Today, I have used the tentacle tips and other scraps from a recent Octopus Purchase to make a little Korean style Banchan, or side-dish. This style of Banchan involves cooking the main ingredient with the Korean Chili Paste known as Gochujang, and a sweetener, usually a syrup such corn, or rice syrup, or even honey. The presence of the latter allows for such dishes to keep a long time in the fridge.
There is a very similar dish to the one that I am making called Nakji bokkeum in which additional vegetable are added during stir-frying. Typically, the result is served hot, often over rice, but the simple, banchan-style type is served cold… Continue reading “Octopus Banchan”
Korean Red Pepper Powder is a very versatile food product but its primary uses are in the making of Kimchi and also in the preparation of the Korean fermented red pepper paste known as Gochujang. Most of the ground chili available to me locally is quite coarse, with the exception of Cayenne Pepper, which is pretty fiery. The typical Korean Red Pepper Powder can be quite mild, is very finely milled, and also has a very pretty bright red color that makes for a very attractive pickle… Continue reading “Foodstuff: Korean Red Pepper Powder”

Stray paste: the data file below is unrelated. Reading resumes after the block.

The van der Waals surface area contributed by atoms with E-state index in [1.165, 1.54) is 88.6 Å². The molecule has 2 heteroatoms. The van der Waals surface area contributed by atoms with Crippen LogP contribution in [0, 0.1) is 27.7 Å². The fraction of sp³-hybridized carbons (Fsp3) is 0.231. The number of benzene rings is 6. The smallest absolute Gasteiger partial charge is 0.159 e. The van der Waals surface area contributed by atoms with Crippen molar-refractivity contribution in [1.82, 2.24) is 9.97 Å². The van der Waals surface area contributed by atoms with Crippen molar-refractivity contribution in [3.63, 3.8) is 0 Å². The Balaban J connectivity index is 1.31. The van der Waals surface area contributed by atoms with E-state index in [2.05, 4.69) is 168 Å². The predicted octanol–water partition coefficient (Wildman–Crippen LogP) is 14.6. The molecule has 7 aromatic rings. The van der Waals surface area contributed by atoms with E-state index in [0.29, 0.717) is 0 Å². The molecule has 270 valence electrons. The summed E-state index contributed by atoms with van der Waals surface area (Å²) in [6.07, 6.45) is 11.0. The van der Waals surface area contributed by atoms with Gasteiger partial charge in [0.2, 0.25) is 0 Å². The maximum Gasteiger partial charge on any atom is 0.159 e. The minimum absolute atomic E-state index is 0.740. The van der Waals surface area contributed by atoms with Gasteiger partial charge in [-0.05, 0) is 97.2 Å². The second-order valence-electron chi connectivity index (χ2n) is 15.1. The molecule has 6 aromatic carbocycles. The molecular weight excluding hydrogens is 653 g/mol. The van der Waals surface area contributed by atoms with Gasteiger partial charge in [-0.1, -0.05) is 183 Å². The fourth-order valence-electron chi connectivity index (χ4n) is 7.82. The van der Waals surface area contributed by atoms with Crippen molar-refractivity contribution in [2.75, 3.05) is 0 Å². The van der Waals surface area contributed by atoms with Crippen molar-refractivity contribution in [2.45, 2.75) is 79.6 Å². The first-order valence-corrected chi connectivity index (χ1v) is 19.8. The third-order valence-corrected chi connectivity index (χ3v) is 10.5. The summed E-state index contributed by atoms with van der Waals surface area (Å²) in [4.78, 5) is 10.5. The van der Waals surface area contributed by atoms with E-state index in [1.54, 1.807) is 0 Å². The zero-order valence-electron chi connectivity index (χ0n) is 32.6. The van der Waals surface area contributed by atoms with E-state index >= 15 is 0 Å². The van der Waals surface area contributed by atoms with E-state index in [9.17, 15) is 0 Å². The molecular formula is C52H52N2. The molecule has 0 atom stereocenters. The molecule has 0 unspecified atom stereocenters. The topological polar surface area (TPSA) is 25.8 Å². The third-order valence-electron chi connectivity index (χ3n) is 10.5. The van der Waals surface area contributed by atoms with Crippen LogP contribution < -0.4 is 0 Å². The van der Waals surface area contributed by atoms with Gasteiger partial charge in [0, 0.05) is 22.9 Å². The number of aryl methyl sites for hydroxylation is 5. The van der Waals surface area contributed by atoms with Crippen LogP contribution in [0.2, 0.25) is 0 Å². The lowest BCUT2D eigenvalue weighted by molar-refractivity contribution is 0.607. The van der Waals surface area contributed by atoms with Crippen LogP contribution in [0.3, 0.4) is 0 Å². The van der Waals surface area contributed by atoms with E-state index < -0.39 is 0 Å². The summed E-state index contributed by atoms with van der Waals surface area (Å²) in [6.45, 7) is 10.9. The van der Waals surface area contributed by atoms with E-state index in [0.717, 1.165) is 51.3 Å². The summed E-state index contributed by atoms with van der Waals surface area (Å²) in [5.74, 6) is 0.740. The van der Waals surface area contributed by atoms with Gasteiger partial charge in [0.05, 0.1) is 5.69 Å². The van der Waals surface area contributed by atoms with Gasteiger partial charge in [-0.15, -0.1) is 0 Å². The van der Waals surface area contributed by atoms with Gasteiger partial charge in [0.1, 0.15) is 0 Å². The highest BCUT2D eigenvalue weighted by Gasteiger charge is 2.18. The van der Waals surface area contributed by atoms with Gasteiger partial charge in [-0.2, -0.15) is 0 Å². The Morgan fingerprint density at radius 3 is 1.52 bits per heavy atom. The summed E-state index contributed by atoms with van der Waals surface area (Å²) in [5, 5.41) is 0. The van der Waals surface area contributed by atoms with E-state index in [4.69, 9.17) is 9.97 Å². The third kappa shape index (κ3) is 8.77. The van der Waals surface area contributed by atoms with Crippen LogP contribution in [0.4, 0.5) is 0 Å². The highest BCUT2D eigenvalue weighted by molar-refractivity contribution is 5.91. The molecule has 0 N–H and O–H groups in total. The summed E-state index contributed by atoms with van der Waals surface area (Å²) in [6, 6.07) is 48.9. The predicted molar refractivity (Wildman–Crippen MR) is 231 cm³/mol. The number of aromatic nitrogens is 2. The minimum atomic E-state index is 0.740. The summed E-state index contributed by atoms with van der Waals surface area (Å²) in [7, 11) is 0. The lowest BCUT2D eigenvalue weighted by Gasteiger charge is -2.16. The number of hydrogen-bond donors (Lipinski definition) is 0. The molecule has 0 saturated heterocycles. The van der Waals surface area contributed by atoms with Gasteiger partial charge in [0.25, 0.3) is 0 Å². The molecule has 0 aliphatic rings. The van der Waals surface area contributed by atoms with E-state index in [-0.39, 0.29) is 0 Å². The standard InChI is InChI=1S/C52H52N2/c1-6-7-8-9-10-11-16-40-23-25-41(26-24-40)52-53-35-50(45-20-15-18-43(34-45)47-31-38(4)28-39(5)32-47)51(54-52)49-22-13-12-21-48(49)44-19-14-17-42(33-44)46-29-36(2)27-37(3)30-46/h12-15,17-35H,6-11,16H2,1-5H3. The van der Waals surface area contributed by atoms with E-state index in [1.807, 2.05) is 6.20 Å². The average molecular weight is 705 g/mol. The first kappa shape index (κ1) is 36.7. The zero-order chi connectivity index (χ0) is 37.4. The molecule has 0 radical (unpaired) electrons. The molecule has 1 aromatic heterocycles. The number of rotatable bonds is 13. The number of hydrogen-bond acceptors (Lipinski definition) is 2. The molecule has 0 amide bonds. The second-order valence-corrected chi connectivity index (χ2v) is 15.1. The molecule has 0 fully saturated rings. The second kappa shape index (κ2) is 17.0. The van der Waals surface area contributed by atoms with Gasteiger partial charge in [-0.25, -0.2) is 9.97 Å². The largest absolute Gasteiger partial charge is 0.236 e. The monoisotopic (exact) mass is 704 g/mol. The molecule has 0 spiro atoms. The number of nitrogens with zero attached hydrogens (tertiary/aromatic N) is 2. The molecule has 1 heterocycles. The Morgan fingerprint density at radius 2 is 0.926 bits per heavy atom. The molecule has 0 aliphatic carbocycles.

If you have eaten at a Korean restaurant you will recognize ‘Banchans’ as being the small (usually free) side dishes that accompany the main meal. Cabbage Kimchi is a standard offering but there are many others and I tend to rate a restaurant on the number and variety of selections provided.
Today’s offering is not an actual Korean recipe (to the best of my knowledge) but the combination of Preserved Salted Radish along with Gochujang chilli paste makes it a pretty good fit to the basic theme… Continue reading “Salted Radish Banchan”
420 Preston Street, Ottawa
Date of Visit: July, 2017
Le Kim Chi lies in the heart of Ottawa’s Little Italy, which seems vaguely appropriate for a Korean restaurant. Actually, there are several Asian restaurants in the immediate vicinity and I can say, after a recent visit, that this is one of the better ones… Continue reading “Review: Le Kim Chi”